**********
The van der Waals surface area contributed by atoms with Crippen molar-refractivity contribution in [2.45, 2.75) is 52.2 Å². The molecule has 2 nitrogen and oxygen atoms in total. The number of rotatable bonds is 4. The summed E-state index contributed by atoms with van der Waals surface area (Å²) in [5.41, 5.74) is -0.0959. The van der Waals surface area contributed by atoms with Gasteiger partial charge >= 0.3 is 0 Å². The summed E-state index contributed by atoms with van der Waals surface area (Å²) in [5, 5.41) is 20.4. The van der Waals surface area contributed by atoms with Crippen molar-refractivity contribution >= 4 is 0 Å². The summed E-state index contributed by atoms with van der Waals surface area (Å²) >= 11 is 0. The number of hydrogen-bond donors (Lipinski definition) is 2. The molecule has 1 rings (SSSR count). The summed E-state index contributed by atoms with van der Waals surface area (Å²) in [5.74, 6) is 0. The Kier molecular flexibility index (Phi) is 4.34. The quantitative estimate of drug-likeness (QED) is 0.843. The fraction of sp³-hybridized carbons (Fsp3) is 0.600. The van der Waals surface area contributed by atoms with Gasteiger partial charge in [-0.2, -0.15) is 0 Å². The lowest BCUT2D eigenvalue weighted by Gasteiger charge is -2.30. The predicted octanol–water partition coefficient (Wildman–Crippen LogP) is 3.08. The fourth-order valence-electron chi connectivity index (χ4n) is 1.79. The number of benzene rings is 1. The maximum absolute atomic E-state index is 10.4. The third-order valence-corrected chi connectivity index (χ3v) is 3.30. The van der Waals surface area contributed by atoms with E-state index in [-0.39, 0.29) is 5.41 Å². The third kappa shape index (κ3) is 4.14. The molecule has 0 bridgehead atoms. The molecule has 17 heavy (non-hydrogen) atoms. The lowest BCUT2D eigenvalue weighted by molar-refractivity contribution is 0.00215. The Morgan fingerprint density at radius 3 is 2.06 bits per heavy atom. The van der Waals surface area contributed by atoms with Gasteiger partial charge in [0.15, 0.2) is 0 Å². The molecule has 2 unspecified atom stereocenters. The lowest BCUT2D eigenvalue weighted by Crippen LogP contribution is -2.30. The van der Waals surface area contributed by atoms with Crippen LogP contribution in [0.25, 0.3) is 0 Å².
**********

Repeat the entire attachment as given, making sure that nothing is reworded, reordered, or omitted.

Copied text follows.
The van der Waals surface area contributed by atoms with Crippen molar-refractivity contribution in [2.45, 2.75) is 52.2 Å². The molecule has 2 nitrogen and oxygen atoms in total. The number of rotatable bonds is 4. The summed E-state index contributed by atoms with van der Waals surface area (Å²) in [5.41, 5.74) is -0.0959. The van der Waals surface area contributed by atoms with Gasteiger partial charge >= 0.3 is 0 Å². The summed E-state index contributed by atoms with van der Waals surface area (Å²) in [5, 5.41) is 20.4. The van der Waals surface area contributed by atoms with Crippen molar-refractivity contribution >= 4 is 0 Å². The summed E-state index contributed by atoms with van der Waals surface area (Å²) >= 11 is 0. The number of hydrogen-bond donors (Lipinski definition) is 2. The molecule has 1 rings (SSSR count). The summed E-state index contributed by atoms with van der Waals surface area (Å²) in [5.74, 6) is 0. The Kier molecular flexibility index (Phi) is 4.34. The quantitative estimate of drug-likeness (QED) is 0.843. The fraction of sp³-hybridized carbons (Fsp3) is 0.600. The van der Waals surface area contributed by atoms with Gasteiger partial charge in [-0.2, -0.15) is 0 Å². The lowest BCUT2D eigenvalue weighted by Gasteiger charge is -2.30. The predicted octanol–water partition coefficient (Wildman–Crippen LogP) is 3.08. The fourth-order valence-electron chi connectivity index (χ4n) is 1.79. The number of benzene rings is 1. The maximum absolute atomic E-state index is 10.4. The third-order valence-corrected chi connectivity index (χ3v) is 3.30. The van der Waals surface area contributed by atoms with E-state index in [-0.39, 0.29) is 5.41 Å². The third kappa shape index (κ3) is 4.14. The molecule has 0 bridgehead atoms. The molecule has 17 heavy (non-hydrogen) atoms. The lowest BCUT2D eigenvalue weighted by molar-refractivity contribution is 0.00215. The Morgan fingerprint density at radius 3 is 2.06 bits per heavy atom. The van der Waals surface area contributed by atoms with Gasteiger partial charge in [0.15, 0.2) is 0 Å². The molecule has 2 unspecified atom stereocenters. The lowest BCUT2D eigenvalue weighted by Crippen LogP contribution is -2.30. The van der Waals surface area contributed by atoms with Crippen LogP contribution in [0.25, 0.3) is 0 Å².